See if in-home care is right for your family
By Arthur Bretschneider, last updated August 8, 2022
Home care (sometimes also known as in-home care or private duty care) is personal, non-medical senior care provided right in a senior's own home. These personal care services were once provided only on a short-term basis to those recovering from surgery or other hospitalizations. Now, it's available to let seniors age in place at home while remaining safe and comfortable. Professionally-trained caregivers work to keep older adults as independent as possible while providing the assistance they need to be able to stay in their homes.
In-home caregivers typically help older adults with daily tasks such as bathing and dressing, preparing meals, and managing medication. Often these daily tasks are referred to activities of daily living, or ADLs, a concept healthcare professionals use when measuring someone’s ability to live independently. Depending on a senior’s needs, home care may consist of a caregiver who comes in one day a week or someone who lives in the home to provide 24/7 assistance.
What is home health care?
Home health care typically refers to medical care provided at home by licensed professionals: this might include services like physical therapy, occupational therapy, wound care, or the administration of prescription drugs or injections. Typically, “home care” refers to help with ADLs, while “home health care” refers to receiving medical care, or nursing care, at home. Both are a type of in-home care.
Many seniors would rather stay in their own homes than move into a retirement community, an assisted living community, or even a skilled nursing facility. Home care is a viable alternative that makes that possible.
Also, it helps families experience peace of mind. They know their loved one is safe and cared for on a daily basis, and it provides extra companionship for lonely seniors.
Most home care focuses on non-medical services. Caregivers help seniors with the activities of daily living (ADLs). This includes assistance with bathing, grooming, and toileting. They also handle meal preparation with a personal touch that takes into consideration each senior's food preferences and dietary restrictions.
Since many seniors are no longer able to drive, in-home caregivers provide transportation, either by driving their clients to appointments and errands or by accompanying them on public transportation. When seniors have limited mobility, caregivers help them with moving and transferring to beds, chairs, or showers.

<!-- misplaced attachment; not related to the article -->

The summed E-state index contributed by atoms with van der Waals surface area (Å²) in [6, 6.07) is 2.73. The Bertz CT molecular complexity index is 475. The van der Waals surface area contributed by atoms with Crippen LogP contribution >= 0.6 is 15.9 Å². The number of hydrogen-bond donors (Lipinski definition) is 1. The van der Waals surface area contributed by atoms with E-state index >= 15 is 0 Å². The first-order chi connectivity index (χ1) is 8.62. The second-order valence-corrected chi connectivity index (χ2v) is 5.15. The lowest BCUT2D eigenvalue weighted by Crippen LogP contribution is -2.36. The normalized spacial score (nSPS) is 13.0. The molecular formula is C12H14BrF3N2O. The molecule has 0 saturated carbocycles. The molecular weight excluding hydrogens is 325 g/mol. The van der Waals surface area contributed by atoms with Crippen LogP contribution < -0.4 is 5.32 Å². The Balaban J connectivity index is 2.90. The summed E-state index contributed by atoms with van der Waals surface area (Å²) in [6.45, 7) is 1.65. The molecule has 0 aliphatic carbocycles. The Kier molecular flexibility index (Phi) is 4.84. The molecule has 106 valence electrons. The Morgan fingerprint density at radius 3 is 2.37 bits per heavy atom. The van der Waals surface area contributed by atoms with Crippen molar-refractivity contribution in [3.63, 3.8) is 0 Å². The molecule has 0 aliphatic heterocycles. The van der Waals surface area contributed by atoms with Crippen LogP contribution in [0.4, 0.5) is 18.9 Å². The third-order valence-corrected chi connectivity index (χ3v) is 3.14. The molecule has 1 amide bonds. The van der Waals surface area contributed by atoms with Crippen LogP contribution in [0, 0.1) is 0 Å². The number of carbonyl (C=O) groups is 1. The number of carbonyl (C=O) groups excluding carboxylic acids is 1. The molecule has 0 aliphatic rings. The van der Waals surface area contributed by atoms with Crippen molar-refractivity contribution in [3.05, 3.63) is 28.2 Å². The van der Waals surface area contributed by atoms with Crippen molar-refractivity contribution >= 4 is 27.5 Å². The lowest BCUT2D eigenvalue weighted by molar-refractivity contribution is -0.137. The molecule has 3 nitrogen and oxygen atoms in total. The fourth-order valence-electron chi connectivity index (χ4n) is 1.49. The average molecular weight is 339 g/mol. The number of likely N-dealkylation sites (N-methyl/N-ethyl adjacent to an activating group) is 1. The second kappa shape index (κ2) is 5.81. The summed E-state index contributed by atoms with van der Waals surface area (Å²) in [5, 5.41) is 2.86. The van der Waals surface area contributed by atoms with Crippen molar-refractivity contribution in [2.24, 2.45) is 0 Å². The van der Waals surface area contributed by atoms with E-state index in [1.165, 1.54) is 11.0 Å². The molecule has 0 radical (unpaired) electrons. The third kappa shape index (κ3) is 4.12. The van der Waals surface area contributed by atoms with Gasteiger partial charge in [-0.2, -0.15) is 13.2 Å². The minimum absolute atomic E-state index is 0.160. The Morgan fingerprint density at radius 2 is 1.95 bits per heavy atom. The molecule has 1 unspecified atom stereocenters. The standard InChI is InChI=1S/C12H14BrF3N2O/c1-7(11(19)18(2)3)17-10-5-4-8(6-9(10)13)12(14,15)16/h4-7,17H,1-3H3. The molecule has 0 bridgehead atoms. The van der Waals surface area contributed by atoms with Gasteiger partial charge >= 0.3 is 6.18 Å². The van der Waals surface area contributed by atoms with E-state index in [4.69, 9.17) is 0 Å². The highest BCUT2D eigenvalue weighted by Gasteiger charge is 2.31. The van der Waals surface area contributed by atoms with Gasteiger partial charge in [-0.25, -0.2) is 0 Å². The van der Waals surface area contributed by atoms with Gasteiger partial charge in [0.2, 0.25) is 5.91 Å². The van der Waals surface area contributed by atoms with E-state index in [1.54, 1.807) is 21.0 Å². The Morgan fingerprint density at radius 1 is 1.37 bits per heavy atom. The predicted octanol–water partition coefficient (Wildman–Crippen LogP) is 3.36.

Caregivers often perform light housekeeping duties, such as making beds, laundry, and washing dishes. In addition, they can provide medication reminders, to make sure their clients take all their medications in a timely fashion (they cannot administer medicine, however).
Seniors with significant medical needs are often able to augment their basic non-medical home care with home health care services provided by licensed medical professionals. Nurses, nurse practitioners, and other medical professionals can come to the home to handle injections, wound care, therapy, and testing.
In some cases, seniors require care around the clock. This may occur during recovery from surgery. Or it may be necessary if your loved one experiences the frequent waking and nighttime wandering that sometimes accompany dementia. If your loved one requires 24/7 care, you have a couple of options.
You can seek out live-in eldercare, or you can bring in multiple professional caregivers who work opposite shifts.
If you hire a live-in caregiver, you need to provide them with a place to sleep and allow them eight hours a day to do so. You should also arrange for other downtime, including substitute caregivers on the weekends. If you don't want to go this route, check out the possibility of hiring two caregivers, each working a 12-hour shift. While this type of caregiving is typically more costly, it can be a good choice if your loved one requires significant medical care around the clock.
Many people consider assisted living communities to be the primary choice for aging adults who need some assistance, however home care is a viable alternative. Assisted living communities provide meals, personal care, and housekeeping services to seniors within a residential setting. However, each senior resident in assisted living shares their caregivers, as well as amenities and perhaps even their room(s), with other residents.
With home care, seniors gain the emotional comfort of remaining in familiar surroundings. Even when dealing with chronic medical problems or memory loss, they can still enjoy a sense of independence. In addition, because they have the undivided attention of their caregivers, seniors in home care enjoy personalized care plans that take into consideration their own preferences, physical status and lifestyle choices.
There are pros and cons to both home care and assisted living. One benefit of assisted living is that seniors have the opportunity to socialize with their peers, something that may become increasingly difficult if they become housebound. Additionally, assisted living communities are designed to be easily navigated by people with canes, walkers and wheelchairs, while multi-story family homes with stairs, thresholds, and deep bathtubs might be difficult to age in. On the other hand, if a senior is living at home with family members, moving into an assisted living community might mean they see less of them than before. And although many assisted living communities allow pets, there may be weight limits or additional fees: staying at home means staying close to furry friends.
The decision to stay at home or move into a senior living community will depend on each seniors’ individual needs and circumstances. Consider making your own pros and cons list if you’re trying to decide.
The cost of hiring a caregiver will depend upon the type of assistance you need. Home care services can be provided four to 24 hours a day. Depending upon your needs, home care is often the least expensive approach when compared to assisted living or nursing home costs.
If you're bringing in a home health aide for a few hours a week, you should expect the cost of home care to be anywhere from $14 per hour to an hourly rate as high as $40. The average cost for a full-time in-home caregiver is about $46,000 per year. Like all types of senior care, cost varies by location.